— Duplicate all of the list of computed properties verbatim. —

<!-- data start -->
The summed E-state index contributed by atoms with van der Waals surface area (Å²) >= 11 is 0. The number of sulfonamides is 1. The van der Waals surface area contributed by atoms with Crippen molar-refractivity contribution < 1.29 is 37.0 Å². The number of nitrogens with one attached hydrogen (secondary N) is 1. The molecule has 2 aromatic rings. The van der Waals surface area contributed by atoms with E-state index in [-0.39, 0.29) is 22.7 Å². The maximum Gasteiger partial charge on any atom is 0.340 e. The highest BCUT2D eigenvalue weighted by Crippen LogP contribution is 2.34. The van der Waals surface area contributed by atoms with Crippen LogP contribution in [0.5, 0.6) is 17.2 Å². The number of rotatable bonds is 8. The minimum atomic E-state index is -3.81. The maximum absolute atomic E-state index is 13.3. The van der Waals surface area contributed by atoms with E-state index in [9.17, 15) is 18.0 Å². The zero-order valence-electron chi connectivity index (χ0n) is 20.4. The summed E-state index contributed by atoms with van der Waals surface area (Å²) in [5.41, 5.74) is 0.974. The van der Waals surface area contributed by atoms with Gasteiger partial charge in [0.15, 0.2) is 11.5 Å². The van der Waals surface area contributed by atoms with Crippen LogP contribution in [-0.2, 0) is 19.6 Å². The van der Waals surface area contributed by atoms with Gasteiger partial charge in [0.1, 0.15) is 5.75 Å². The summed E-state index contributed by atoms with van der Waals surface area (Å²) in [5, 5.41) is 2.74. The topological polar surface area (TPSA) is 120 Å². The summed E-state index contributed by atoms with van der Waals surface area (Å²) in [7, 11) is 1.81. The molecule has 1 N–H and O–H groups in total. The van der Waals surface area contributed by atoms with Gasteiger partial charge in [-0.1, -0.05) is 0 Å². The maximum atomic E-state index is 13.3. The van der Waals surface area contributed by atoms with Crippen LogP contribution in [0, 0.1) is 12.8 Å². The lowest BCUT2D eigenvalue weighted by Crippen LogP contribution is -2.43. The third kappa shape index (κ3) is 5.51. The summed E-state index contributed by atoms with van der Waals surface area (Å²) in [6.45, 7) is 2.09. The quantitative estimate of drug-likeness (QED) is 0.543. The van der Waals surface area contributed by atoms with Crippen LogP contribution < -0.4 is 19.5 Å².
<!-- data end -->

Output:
The summed E-state index contributed by atoms with van der Waals surface area (Å²) >= 11 is 0. The number of sulfonamides is 1. The van der Waals surface area contributed by atoms with Crippen molar-refractivity contribution < 1.29 is 37.0 Å². The number of nitrogens with one attached hydrogen (secondary N) is 1. The molecule has 2 aromatic rings. The van der Waals surface area contributed by atoms with E-state index in [-0.39, 0.29) is 22.7 Å². The maximum Gasteiger partial charge on any atom is 0.340 e. The highest BCUT2D eigenvalue weighted by Crippen LogP contribution is 2.34. The van der Waals surface area contributed by atoms with Crippen LogP contribution in [0.5, 0.6) is 17.2 Å². The number of rotatable bonds is 8. The minimum atomic E-state index is -3.81. The maximum absolute atomic E-state index is 13.3. The van der Waals surface area contributed by atoms with E-state index in [9.17, 15) is 18.0 Å². The zero-order valence-electron chi connectivity index (χ0n) is 20.4. The summed E-state index contributed by atoms with van der Waals surface area (Å²) in [5.41, 5.74) is 0.974. The van der Waals surface area contributed by atoms with Gasteiger partial charge in [0.15, 0.2) is 11.5 Å². The van der Waals surface area contributed by atoms with Crippen LogP contribution in [-0.2, 0) is 19.6 Å². The van der Waals surface area contributed by atoms with Gasteiger partial charge in [0.1, 0.15) is 5.75 Å². The summed E-state index contributed by atoms with van der Waals surface area (Å²) in [5, 5.41) is 2.74. The topological polar surface area (TPSA) is 120 Å². The summed E-state index contributed by atoms with van der Waals surface area (Å²) in [7, 11) is 1.81. The molecule has 1 N–H and O–H groups in total. The van der Waals surface area contributed by atoms with Gasteiger partial charge in [-0.1, -0.05) is 0 Å². The maximum atomic E-state index is 13.3. The van der Waals surface area contributed by atoms with Crippen LogP contribution in [0, 0.1) is 12.8 Å². The lowest BCUT2D eigenvalue weighted by Crippen LogP contribution is -2.43. The third kappa shape index (κ3) is 5.51. The summed E-state index contributed by atoms with van der Waals surface area (Å²) in [6.45, 7) is 2.09. The quantitative estimate of drug-likeness (QED) is 0.543. The van der Waals surface area contributed by atoms with Crippen LogP contribution < -0.4 is 19.5 Å².